Attic insulation helps ensure indoor comfort and roofing longevity. Despite being a common roofing component, some myths about it still persist. Today, we debunk common myths and misconceptions about attic insulation.
You Only Need Insulation During Colder Months
While attic insulation does slow down radiant heat and helps keep your home cool during the hot summer months, it also works both ways. Since attic insulation slows down thermal transfer, it also helps retain indoor heat during cold months and reduce indoor heating requirements. A properly insulated attic can help reduce your heating costs and can also prevent ice damming on the roof.
Vapor Barriers Trap Moisture
Moisture that comes from attic condensation or a roof leak can damage attic insulation. A vapor barrier is a type of plastic sheeting that protects insulation from direct contact with moisture. However, unlike typical plastic sheeting, vapor barriers are “breathable,” which means they allow moisture to evaporate. In addition to preventing damage to insulation, vapor barriers also help prevent mold and mildew growth as well as moisture-related damage to the roofing support structure.
Spray Foam Insulation Is Toxic
Spray foam, when it was introduced in the 1970s, contained urea formaldehyde. Authorities at the time didn’t fully understand the dangers of exposure to urea formaldehyde, and the use of foam insulation was banned for a time. Today’s foam insulation products, on the other hand, have been tested to be safe for use in residential applications, even in finished attics, where it can be in close proximity with occupants.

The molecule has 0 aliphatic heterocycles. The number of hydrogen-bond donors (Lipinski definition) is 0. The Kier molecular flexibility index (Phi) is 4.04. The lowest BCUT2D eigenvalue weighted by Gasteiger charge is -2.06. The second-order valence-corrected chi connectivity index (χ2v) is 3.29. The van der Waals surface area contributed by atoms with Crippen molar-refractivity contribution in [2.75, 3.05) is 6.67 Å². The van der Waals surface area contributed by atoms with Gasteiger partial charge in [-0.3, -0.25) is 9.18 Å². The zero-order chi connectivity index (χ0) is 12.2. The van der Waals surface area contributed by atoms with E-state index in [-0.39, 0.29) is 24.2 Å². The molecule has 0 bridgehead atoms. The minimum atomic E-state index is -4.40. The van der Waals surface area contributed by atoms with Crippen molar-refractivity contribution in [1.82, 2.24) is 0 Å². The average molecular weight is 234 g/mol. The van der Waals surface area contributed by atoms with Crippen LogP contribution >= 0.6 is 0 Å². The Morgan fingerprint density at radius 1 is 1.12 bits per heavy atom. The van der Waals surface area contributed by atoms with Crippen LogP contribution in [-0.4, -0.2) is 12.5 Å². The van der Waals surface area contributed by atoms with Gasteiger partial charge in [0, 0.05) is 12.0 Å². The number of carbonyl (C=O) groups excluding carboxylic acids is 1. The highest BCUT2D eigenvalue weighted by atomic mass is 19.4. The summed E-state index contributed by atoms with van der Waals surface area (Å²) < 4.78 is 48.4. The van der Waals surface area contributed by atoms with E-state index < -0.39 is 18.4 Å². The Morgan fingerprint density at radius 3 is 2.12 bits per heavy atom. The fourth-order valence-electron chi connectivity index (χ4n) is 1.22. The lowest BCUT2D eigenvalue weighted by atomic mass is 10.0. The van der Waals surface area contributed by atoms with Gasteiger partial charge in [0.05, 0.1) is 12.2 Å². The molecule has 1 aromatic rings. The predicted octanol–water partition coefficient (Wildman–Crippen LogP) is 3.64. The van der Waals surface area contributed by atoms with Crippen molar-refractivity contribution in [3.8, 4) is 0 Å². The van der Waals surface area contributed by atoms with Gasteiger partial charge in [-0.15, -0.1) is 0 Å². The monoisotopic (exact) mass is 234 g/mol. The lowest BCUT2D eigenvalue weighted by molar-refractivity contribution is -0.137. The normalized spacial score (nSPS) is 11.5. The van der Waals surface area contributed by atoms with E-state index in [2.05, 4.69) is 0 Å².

Batt Insulation Is Good for Finished Attics
Batt insulation is made of rolls of fiberglass wool and is typically used for stuffing exterior walls. Finished attics are spaces that are converted into a living area, which could be an extra bedroom, recreation room or a home office. With little space between the roof and ceiling, a finished attic needs to have the most efficient insulation possible; stuffing the ceiling with batt insulation is not enough. This is why foam insulation is used as roof insulation: it fills the smallest gaps and creates an insulated barrier that’s virtually leak-free.